A knee replacement can be a life-changing surgery for those who have been struggling with knee pain. After the surgery, it is important to take things slow and ease back into your activities. Below are some guidelines for activities that are safe and those you should avoid, but, ultimately, it’s up to you and your doctor to decide what’s best for you and your recovery.
Things to Avoid
If you have an artificial knee, try avoiding any high-impact activities that put stress on your new joint. High-impact activities may include aerobic exercises or calisthenics but do not necessarily include all aerobic activities. There are quite a few low-impact aerobic exercises you can perform, such as cycling, walking, and swimming. If you’re interested in taking a fitness class, there are usually low-impact options available. If you’re not sure whether or not a certain class is low impact or high impact, be sure to ask the instructor before enrolling.
Aside from high-impact activities, you should be able to resume doing most of the things you like to do after a knee replacement. The key is to progress gradually, listen to your body, and avoid any activities that make you feel pain or discomfort.
Questions About Other Activities?
Running – Running is considered a high-impact activity and is not recommended after a knee replacement surgery because it can put pressure on the joint and cause the implant to fail. This is one of the very few activities that Dr. Nelson recommends you not engage in at all following knee replacement surgery. You can resume most other activities if you ease into them on a gradual basis.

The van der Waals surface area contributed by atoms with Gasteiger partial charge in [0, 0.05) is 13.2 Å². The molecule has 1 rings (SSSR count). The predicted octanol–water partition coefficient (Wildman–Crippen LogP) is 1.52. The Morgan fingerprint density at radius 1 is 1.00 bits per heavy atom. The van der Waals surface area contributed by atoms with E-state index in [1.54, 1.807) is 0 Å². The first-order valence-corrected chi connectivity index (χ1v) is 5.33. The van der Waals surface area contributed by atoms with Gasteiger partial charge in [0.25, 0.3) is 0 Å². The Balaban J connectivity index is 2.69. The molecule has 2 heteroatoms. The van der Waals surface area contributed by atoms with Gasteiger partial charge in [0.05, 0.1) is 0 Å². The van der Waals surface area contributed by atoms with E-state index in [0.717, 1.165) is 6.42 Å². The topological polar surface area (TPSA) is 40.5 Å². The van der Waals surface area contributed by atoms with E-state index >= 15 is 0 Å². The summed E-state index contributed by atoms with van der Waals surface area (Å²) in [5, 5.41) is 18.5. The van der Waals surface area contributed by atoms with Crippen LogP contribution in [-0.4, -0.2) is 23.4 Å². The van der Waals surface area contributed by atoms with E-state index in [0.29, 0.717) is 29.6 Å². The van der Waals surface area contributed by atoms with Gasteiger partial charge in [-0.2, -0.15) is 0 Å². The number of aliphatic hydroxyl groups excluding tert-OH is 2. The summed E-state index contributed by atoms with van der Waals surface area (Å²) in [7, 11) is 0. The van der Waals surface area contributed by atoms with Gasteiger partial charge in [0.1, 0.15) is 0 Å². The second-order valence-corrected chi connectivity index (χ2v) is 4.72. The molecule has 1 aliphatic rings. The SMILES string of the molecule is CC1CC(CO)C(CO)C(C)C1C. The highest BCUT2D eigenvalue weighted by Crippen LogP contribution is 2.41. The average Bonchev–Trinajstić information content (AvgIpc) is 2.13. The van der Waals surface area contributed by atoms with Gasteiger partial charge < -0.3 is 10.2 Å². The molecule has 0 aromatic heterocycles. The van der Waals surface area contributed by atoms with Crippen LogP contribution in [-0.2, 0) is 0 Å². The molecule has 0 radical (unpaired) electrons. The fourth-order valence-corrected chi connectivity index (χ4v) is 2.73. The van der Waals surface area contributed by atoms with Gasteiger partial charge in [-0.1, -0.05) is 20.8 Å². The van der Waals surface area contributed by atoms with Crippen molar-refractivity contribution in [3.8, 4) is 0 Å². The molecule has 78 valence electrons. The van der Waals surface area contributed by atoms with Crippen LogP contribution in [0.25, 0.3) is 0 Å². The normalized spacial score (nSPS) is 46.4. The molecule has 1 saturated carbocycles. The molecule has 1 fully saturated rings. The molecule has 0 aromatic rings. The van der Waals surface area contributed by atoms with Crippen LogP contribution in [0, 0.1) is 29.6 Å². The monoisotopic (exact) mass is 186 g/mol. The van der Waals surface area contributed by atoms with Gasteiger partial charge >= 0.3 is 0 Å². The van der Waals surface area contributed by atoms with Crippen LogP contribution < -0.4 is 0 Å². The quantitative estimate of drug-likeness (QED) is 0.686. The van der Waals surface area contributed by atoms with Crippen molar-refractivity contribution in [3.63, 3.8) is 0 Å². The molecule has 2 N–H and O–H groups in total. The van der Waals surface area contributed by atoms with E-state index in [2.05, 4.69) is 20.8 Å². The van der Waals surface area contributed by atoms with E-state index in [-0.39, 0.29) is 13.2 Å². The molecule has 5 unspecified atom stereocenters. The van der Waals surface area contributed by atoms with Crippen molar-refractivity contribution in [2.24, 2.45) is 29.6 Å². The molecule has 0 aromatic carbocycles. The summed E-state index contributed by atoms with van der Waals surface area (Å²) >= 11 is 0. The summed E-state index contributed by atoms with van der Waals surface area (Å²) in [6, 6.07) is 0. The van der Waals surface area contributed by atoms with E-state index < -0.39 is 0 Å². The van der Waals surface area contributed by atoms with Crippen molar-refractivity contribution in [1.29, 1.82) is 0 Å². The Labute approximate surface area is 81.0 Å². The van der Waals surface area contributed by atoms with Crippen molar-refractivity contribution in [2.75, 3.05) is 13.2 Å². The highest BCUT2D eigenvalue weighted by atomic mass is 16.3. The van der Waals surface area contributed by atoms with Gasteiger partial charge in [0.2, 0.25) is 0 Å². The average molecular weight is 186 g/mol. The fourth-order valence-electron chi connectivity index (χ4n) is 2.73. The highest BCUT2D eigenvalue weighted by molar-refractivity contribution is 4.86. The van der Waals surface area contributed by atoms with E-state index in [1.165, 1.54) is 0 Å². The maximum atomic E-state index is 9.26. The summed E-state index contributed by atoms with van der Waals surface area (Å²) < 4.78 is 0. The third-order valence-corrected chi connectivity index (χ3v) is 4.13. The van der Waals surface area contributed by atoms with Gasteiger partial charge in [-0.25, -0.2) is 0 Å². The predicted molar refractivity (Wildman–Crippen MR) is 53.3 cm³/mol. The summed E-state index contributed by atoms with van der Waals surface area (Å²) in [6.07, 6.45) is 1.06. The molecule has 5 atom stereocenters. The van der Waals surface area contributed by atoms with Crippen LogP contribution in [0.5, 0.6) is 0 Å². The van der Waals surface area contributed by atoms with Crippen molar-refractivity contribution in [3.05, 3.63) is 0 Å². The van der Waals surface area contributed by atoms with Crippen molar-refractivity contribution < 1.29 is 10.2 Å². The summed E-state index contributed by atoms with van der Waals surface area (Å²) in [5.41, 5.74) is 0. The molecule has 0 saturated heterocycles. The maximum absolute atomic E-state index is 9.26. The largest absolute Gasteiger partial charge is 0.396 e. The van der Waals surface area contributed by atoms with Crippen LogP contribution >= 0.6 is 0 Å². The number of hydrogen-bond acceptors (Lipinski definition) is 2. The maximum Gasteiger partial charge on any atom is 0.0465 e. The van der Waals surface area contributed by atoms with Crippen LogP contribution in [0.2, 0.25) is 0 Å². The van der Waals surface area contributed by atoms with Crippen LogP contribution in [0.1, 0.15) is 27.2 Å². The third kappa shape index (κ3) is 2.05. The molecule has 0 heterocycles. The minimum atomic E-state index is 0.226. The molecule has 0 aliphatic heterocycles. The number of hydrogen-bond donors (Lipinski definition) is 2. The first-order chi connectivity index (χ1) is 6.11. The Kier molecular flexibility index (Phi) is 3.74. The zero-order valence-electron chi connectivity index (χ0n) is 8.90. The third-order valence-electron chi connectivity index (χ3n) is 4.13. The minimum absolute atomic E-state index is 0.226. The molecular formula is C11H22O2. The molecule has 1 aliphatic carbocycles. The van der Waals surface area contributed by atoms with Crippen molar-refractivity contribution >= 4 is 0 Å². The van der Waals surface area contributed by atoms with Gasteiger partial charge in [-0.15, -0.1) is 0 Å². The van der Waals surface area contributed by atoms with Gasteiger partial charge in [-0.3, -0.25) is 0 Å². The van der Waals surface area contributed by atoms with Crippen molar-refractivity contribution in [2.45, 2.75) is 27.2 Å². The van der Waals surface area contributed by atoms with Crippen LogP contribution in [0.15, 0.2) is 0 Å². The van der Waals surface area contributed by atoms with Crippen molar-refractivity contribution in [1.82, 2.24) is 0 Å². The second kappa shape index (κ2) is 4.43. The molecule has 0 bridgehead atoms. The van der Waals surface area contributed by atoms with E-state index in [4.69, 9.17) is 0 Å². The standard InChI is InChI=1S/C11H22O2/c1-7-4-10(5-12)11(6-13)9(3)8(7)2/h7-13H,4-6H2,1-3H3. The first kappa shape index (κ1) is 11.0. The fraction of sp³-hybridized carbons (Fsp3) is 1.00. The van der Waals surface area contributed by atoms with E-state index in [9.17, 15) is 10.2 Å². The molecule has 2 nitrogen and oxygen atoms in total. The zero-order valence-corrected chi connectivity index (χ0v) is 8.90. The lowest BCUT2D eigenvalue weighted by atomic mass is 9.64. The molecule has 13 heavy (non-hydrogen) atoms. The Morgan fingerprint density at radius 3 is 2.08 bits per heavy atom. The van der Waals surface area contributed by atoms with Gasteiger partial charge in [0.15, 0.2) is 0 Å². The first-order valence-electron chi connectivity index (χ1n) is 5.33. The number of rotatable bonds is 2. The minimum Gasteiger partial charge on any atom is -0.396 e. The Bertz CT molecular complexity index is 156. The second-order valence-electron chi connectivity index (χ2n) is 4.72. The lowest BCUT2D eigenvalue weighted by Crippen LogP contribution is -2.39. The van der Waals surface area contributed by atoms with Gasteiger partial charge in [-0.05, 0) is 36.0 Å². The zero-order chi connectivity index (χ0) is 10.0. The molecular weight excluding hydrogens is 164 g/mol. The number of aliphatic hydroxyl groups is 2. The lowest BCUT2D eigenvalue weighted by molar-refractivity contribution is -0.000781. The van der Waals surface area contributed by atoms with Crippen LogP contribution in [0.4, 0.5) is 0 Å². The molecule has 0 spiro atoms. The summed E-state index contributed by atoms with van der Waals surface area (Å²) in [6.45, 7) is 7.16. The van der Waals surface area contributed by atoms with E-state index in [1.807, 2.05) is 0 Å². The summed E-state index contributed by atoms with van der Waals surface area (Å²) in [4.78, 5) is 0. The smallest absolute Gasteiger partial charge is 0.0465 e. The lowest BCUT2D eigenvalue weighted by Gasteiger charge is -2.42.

Traveling – If you are still healing from your knee replacement, talk to your doctor about whether you are ready for air travel. Changes in air pressure and reduced mobility on the airplane can cause swelling, which may lead to complications.
Driving – You should not drive after a knee replacement as long as you are taking pain medications. When you’ve stopped taking medications and have regained normal reflexes and strength in your joint, talk to your doctor about if you are cleared to drive.
Climbing Stairs – You should be able to gradually resume climbing stairs after knee replacement with physical therapy, but you should not attempt to climb stairs by yourself until your knee is strong and mobile.
Once you’ve fully recovered and cleared by your doctor or physical therapist, other safe activities may include bowling, rowing, golfing, weightlifting, and yoga. Keep in mind that before participating in any of these activities, you should ask your doctor as you may need to make slight modifications to protect your new knee.
If you have questions about a knee replacement or activities following your operation, give our office a call at 435-774-8511. Dr. Nelson is ready to help you get back to your favorite activities!